By Syndication Washington Post, Bloomberg · Justin Bachman · BUSINESS, TECHNOLOGY
The company, founded by entrepreneur Richard Branson, plans to welcome its initial customers later this year in New Mexico for its first commercial flight.
Investors are also betting that Virgin Galactic will be one of the first companies to offer point-to-point hypersonic travel, one day potentially reducing intercontinental flights to less than three hours. In a December report, Morgan Stanley analysts valued that market at $800 billion by 2040, dwarfing the space tourism business.
Virgin announced last week that its second commercial ship had reached a "weight on wheels" assembly milestone considerably faster than it took to get to the same stage with its first spaceship. Work on a third ship has begun, the company said.
Virgin Galactic aims to have five spacecraft in service by the end of 2023 operating from its base at Spaceport America in southern New Mexico.
On Wednesday, the company named Enrico Palermo as its chief operating officer. Palermo was president of its manufacturing unit, The Spaceship Co.
Virgin Galactic rose 1.4% to $15.05 at 1:32 p.m. Thursday in trading on the Nasdaq.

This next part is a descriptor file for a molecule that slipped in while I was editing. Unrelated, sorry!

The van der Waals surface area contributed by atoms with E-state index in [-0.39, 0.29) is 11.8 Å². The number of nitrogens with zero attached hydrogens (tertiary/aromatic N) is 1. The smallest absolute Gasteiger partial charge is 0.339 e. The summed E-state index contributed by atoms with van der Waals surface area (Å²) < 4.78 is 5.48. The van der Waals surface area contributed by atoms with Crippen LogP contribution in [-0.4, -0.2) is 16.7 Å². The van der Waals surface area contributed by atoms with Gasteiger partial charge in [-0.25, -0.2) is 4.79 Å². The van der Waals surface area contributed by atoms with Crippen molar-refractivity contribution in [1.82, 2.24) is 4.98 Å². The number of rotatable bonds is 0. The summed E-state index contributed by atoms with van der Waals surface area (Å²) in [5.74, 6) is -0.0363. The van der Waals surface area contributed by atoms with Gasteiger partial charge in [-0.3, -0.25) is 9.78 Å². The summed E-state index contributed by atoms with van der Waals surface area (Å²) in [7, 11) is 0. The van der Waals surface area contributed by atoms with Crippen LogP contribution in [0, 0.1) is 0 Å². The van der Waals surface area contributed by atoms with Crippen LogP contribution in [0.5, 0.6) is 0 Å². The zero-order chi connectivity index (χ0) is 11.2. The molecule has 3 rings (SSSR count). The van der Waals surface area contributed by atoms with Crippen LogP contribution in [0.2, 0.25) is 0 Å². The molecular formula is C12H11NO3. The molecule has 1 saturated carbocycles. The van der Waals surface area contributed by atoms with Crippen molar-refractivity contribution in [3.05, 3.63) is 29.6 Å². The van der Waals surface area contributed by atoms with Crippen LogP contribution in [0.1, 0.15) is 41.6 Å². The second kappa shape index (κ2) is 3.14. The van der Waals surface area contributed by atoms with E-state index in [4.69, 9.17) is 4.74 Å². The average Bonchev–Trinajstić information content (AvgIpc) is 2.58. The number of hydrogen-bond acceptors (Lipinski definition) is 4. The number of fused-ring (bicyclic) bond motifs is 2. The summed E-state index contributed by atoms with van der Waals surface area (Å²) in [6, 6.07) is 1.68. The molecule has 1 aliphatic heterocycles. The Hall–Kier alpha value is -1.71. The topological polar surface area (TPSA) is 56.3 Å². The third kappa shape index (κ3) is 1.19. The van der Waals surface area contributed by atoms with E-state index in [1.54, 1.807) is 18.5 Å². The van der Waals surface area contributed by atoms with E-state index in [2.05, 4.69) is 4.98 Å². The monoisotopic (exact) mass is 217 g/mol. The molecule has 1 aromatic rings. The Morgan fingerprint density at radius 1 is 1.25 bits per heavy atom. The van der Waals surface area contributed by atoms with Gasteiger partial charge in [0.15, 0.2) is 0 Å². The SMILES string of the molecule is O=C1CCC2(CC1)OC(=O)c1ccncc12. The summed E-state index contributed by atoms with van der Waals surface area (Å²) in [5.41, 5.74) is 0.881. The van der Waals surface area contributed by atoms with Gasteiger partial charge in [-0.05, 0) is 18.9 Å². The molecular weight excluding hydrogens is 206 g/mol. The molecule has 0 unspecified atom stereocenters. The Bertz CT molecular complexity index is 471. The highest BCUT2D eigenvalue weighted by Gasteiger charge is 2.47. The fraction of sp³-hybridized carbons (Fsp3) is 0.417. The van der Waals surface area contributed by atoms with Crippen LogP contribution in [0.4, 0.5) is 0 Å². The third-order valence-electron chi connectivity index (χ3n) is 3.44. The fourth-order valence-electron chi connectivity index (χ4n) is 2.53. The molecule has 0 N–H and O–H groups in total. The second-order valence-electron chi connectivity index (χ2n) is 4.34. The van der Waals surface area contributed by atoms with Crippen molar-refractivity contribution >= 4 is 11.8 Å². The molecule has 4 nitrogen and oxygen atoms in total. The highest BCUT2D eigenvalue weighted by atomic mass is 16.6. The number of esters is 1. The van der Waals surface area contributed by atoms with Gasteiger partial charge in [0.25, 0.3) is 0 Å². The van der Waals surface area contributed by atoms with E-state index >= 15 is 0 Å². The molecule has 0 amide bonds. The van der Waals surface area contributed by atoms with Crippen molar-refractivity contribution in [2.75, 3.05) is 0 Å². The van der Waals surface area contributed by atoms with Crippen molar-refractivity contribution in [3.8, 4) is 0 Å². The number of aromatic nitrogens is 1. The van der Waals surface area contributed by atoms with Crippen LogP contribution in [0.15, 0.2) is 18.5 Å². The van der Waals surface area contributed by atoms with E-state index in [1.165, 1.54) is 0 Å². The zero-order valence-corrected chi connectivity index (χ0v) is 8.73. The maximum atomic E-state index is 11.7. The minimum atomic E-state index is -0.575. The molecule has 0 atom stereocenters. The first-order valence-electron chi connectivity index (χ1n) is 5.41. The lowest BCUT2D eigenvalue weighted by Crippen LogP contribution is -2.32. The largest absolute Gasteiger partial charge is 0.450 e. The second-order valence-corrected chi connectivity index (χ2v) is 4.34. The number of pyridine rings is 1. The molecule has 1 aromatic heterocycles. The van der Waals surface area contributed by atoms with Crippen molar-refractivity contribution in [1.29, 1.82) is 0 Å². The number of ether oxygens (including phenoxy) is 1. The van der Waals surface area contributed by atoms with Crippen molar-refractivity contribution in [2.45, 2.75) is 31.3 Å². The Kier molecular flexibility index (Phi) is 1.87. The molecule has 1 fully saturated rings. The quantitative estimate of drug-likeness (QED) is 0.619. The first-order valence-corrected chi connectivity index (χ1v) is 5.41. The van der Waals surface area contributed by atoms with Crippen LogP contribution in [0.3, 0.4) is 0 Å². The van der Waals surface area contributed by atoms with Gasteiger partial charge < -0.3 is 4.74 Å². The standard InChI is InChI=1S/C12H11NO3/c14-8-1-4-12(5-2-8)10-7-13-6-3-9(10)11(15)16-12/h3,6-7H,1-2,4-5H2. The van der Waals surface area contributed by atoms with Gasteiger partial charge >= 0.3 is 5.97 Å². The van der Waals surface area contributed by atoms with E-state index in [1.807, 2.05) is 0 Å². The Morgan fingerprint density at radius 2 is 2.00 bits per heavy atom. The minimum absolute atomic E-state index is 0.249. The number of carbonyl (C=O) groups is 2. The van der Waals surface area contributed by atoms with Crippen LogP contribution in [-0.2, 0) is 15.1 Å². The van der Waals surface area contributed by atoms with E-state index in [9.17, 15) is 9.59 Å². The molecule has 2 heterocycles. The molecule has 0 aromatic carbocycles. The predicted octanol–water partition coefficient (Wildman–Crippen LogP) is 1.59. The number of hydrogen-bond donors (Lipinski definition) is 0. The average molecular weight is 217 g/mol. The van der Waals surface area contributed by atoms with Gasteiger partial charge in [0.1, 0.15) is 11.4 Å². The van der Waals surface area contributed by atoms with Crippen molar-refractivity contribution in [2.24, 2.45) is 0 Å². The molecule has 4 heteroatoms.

The company debuted on the public markets on Oct. 28 and rose to more than $12 before dipping to a low of $7.22 in late November. The stock began rising again in mid-December, finishing the year at $11.55. Morgan Stanley assigned a $22 target price for the shares on Dec. 19.
The jump last month came after the management team made the rounds of analysts to tell its story, Alex King, founder of Cestrian Capital Research, wrote in a Jan. 13 note. King owns Virgin Galactic shares personally.
In November, Virgin reported losing about $128 million for the period through Sept. 30. He labeled the stock "speculative" given the company's early stage. Virgin Galactic has raised more than $1 billion since it was founded in 2004, initially from Branson, with an Abu Dhabi investment company taking a stake in 2010.